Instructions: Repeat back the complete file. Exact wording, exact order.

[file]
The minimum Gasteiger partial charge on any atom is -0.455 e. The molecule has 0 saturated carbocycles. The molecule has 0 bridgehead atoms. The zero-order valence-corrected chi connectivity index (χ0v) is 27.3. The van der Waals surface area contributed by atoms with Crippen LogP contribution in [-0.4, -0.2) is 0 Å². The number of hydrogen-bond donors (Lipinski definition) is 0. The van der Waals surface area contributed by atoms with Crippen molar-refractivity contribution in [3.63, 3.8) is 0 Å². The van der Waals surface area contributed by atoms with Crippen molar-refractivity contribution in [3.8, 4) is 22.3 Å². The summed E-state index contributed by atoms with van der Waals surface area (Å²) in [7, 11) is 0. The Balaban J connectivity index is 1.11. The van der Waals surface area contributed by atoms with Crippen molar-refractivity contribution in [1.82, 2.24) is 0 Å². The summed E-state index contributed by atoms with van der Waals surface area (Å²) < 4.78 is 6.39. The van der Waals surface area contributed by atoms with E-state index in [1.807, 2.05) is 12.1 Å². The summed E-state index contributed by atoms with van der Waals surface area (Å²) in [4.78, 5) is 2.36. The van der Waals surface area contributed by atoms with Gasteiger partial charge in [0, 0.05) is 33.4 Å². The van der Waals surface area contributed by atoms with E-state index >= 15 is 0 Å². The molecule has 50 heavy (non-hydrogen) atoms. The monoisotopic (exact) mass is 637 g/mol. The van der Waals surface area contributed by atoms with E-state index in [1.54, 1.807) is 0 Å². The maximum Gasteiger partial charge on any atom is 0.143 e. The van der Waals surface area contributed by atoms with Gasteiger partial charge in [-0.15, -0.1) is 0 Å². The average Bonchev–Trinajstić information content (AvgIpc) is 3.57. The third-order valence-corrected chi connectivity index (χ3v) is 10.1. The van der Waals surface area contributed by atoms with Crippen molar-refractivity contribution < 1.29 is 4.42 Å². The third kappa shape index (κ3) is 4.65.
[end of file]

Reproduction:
The minimum Gasteiger partial charge on any atom is -0.455 e. The molecule has 0 saturated carbocycles. The molecule has 0 bridgehead atoms. The zero-order valence-corrected chi connectivity index (χ0v) is 27.3. The van der Waals surface area contributed by atoms with Crippen LogP contribution in [-0.4, -0.2) is 0 Å². The number of hydrogen-bond donors (Lipinski definition) is 0. The van der Waals surface area contributed by atoms with Crippen molar-refractivity contribution in [3.63, 3.8) is 0 Å². The van der Waals surface area contributed by atoms with Crippen molar-refractivity contribution in [3.8, 4) is 22.3 Å². The summed E-state index contributed by atoms with van der Waals surface area (Å²) in [7, 11) is 0. The Balaban J connectivity index is 1.11. The van der Waals surface area contributed by atoms with Crippen molar-refractivity contribution in [1.82, 2.24) is 0 Å². The summed E-state index contributed by atoms with van der Waals surface area (Å²) < 4.78 is 6.39. The van der Waals surface area contributed by atoms with E-state index in [1.807, 2.05) is 12.1 Å². The summed E-state index contributed by atoms with van der Waals surface area (Å²) in [4.78, 5) is 2.36. The van der Waals surface area contributed by atoms with Gasteiger partial charge in [0, 0.05) is 33.4 Å². The van der Waals surface area contributed by atoms with E-state index >= 15 is 0 Å². The molecule has 50 heavy (non-hydrogen) atoms. The monoisotopic (exact) mass is 637 g/mol. The van der Waals surface area contributed by atoms with E-state index in [1.54, 1.807) is 0 Å². The maximum Gasteiger partial charge on any atom is 0.143 e. The van der Waals surface area contributed by atoms with Gasteiger partial charge in [-0.15, -0.1) is 0 Å². The average Bonchev–Trinajstić information content (AvgIpc) is 3.57. The third-order valence-corrected chi connectivity index (χ3v) is 10.1. The van der Waals surface area contributed by atoms with Crippen molar-refractivity contribution < 1.29 is 4.42 Å². The third kappa shape index (κ3) is 4.65.